Judith Garmon, a 40 year old living in the Paris suburb Bonneuil-sur-Marne, concurs. The mood of Jews in France has fluctuated wildly in the past few years, she notes. Since the May 2017 election of Emmanuel Macron, many French Jews have been optimistic about the future, noting that the French Government seems to be taking anti-terrorism measures seriously. Jewish schools and synagogues are currently guarded by soldiers and vigilance for terrorist plots remains high.

These extraordinary security measures are reassuring “but at the same time it gives you the feeling of not being secure,” explains Ms. Garmon. Her four young children attend Jewish schools and she notes that seeing military personnel there sends the not-so-subtle message that Jewish children are in extreme danger.

Ironically, this wary mood in France guarding against radical Islam and terrorism has the unintended consequence of making life harder for many French Jews. Laicite, or secularism, is a core legal concept in France, ensuring the separation of church and state. As France enforces secularism ever more strongly in an attempt to stamp out Islamic fanaticism, Jewish practice has been caught up in the push to stamp out extremism.

In 2004, France banned “conspicuous” religious symbols in schools and government buildings. Designed to deter Muslim women from wearing headscarves, the law also banned Jews from wearing kippot in official buildings. A lesser-known emphasis on laicite in France has caused even more headaches for French Jews in recent years: scheduling college exams on Saturdays.

“Before, the rabbis were speaking to the universities, saying please can you make some exception,” explains Ilan Schreiber. The answer was often yes. Today that leniency is past. “If you don’t take the exam on Shabbat now, you get a zero.”

Observant Jewish students are increasingly opting to look at studying elsewhere, often in Israel.

By some estimates, 150,000 French Jews have left in the past 15 years.

French students who move to Israel help make up an extraordinary number of Jews who are choosing to leave France for the Jewish state. Between 2014 and 2017, about 20,000 French Jews have made aliyah, or moved to Israel, most from the Paris region. By some estimates, 150,000 French Jews have left in the past 15 years.

For those who remain, an internal migration is taking place in France. Jews living in immigrant-heavy suburbs that are plagued with high crime and high levels of anti-Semitism are relocating to more secure parts of France. To get a sense of just how bad things can be in areas with large Muslim communities, some French Jews point to a 2017 book published in France by Bernard Ravet, a former principal at a prestigious high school in the southern French city of Marseille. Even though his was a state run school open to all, Mr. Ravet revealed that he routinely advised Jewish families not to send their children to his school because he could not guarantee their physical security among anti-Semitic Muslim students.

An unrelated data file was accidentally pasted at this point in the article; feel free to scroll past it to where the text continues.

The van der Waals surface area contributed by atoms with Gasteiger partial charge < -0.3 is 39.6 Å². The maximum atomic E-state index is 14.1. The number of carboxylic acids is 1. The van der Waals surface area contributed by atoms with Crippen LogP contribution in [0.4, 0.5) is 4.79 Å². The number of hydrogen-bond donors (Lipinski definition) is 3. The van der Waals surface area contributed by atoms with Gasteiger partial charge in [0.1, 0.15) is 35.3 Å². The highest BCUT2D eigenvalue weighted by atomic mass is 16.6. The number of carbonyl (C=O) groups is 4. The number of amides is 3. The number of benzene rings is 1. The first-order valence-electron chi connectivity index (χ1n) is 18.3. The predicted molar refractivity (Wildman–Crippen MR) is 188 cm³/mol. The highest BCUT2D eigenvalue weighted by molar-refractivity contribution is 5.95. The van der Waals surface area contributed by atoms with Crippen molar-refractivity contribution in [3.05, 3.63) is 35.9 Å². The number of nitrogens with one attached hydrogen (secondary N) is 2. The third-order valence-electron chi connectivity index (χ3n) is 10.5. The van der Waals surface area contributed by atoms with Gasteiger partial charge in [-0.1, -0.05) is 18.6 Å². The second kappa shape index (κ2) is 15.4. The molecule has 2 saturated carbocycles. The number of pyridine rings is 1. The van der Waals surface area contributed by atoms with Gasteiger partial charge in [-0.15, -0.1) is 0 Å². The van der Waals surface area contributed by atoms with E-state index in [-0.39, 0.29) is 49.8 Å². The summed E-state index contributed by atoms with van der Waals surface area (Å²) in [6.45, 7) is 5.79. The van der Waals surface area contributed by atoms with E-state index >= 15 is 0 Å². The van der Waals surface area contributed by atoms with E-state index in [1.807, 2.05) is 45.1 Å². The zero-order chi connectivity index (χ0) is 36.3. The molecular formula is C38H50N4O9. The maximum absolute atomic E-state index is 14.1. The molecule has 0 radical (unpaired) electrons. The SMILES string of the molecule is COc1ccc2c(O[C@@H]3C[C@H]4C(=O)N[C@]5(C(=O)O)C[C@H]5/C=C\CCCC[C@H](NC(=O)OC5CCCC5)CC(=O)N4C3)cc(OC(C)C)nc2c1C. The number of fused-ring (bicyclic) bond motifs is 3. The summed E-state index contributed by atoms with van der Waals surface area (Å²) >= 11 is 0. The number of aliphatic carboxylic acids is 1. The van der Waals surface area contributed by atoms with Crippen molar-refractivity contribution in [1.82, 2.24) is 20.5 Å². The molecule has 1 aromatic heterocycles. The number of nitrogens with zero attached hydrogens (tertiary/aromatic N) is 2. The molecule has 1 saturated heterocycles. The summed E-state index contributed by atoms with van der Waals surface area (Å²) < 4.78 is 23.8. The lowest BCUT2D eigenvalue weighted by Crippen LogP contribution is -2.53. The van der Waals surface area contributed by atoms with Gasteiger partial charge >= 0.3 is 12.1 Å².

About 30% of Jewish families in France send their children to Jewish schools

“Most of the people from our shul are living in Jerusalem now,” notes Jose Fein. His four children have also moved to the Jewish state. “Even twenty years ago my kids didn’t want to stay in France,” he remembers. “It wasn’t even a question.”

Like many middle aged French Jews, Mr. Fine and his wife find themselves without family in France. “I should have made aliyah 30 years ago,” he says with emotion. “My parents are in Israel, my sisters are living in Israel. My shul...most of the people are living in Israel.”

For those Jews who remain in France, the future seems precarious.

“Now all French Jews have family in Israel,” concurs Ilan Schreiber, whose sister and brother live in the Jewish state. Dr. Popoular, who describes his family as well integrated into French society, notes that his son is a successful physicist and his daughter is a lawyer, yet he doesn’t see a future for them in France. “I hope they won’t stay.” He wants them “just to be safe” and increasingly he feels that this means leaving France.

Young Jews making Aliyah. Photo credit: Shmulik Almany

As more and more Jews move from France to Israel, the growing French community in the Jewish state exerts a pull of its own. Israel’s booming economy, good Jewish schools and strong community also present a lure to some French Jews.

For those Jews who remain in France, the future seems precarious.

“I love France, I want it to be okay here,” notes Ilan Schreiber, saying he feels French in his mindset and way of life. But if he felt his young children weren’t safe or couldn’t have a full Jewish life in France any more, he’d leave for Israel. Asked if he feels there is a future for Jews in France, Ilan notes he’s not completely sure: “It may be too late.”